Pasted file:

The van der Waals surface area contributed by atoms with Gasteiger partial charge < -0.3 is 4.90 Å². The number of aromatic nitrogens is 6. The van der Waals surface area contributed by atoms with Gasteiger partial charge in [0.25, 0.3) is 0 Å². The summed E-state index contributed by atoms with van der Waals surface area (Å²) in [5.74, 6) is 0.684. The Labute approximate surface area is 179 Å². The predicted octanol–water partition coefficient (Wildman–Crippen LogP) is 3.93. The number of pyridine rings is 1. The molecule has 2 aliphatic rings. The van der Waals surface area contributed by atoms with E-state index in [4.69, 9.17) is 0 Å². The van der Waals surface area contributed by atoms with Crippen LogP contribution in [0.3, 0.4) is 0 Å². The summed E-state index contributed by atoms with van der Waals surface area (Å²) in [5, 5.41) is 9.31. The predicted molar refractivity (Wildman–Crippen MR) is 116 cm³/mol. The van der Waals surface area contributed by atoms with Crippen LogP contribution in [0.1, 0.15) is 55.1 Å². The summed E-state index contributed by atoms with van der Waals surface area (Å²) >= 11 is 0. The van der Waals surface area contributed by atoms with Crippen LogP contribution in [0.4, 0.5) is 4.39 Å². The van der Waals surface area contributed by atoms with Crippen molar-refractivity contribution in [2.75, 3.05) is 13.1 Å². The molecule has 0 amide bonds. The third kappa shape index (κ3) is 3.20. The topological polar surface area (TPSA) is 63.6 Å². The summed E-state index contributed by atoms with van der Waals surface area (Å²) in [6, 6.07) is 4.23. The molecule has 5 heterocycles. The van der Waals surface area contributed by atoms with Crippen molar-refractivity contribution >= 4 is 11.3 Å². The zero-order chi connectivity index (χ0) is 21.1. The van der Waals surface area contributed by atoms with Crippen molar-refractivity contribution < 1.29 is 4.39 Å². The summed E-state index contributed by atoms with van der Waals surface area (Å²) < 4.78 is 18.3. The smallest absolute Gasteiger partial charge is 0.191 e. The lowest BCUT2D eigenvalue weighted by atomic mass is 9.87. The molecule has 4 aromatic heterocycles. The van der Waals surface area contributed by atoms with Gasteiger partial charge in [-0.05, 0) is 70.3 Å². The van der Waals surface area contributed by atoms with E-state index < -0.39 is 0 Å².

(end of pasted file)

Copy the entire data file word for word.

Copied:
The van der Waals surface area contributed by atoms with Gasteiger partial charge < -0.3 is 4.90 Å². The number of aromatic nitrogens is 6. The van der Waals surface area contributed by atoms with Gasteiger partial charge in [0.25, 0.3) is 0 Å². The summed E-state index contributed by atoms with van der Waals surface area (Å²) in [5.74, 6) is 0.684. The Labute approximate surface area is 179 Å². The predicted octanol–water partition coefficient (Wildman–Crippen LogP) is 3.93. The number of pyridine rings is 1. The molecule has 2 aliphatic rings. The van der Waals surface area contributed by atoms with E-state index in [4.69, 9.17) is 0 Å². The van der Waals surface area contributed by atoms with Crippen LogP contribution in [0.3, 0.4) is 0 Å². The summed E-state index contributed by atoms with van der Waals surface area (Å²) in [5, 5.41) is 9.31. The predicted molar refractivity (Wildman–Crippen MR) is 116 cm³/mol. The van der Waals surface area contributed by atoms with Crippen LogP contribution in [0.1, 0.15) is 55.1 Å². The summed E-state index contributed by atoms with van der Waals surface area (Å²) >= 11 is 0. The van der Waals surface area contributed by atoms with Crippen LogP contribution in [0.4, 0.5) is 4.39 Å². The van der Waals surface area contributed by atoms with Crippen molar-refractivity contribution in [2.75, 3.05) is 13.1 Å². The molecule has 0 amide bonds. The third kappa shape index (κ3) is 3.20. The topological polar surface area (TPSA) is 63.6 Å². The summed E-state index contributed by atoms with van der Waals surface area (Å²) in [6, 6.07) is 4.23. The molecule has 5 heterocycles. The van der Waals surface area contributed by atoms with Crippen molar-refractivity contribution >= 4 is 11.3 Å². The zero-order chi connectivity index (χ0) is 21.1. The van der Waals surface area contributed by atoms with Crippen molar-refractivity contribution < 1.29 is 4.39 Å². The summed E-state index contributed by atoms with van der Waals surface area (Å²) < 4.78 is 18.3. The smallest absolute Gasteiger partial charge is 0.191 e. The lowest BCUT2D eigenvalue weighted by atomic mass is 9.87. The molecule has 4 aromatic heterocycles. The van der Waals surface area contributed by atoms with Gasteiger partial charge in [-0.05, 0) is 70.3 Å². The van der Waals surface area contributed by atoms with E-state index < -0.39 is 0 Å².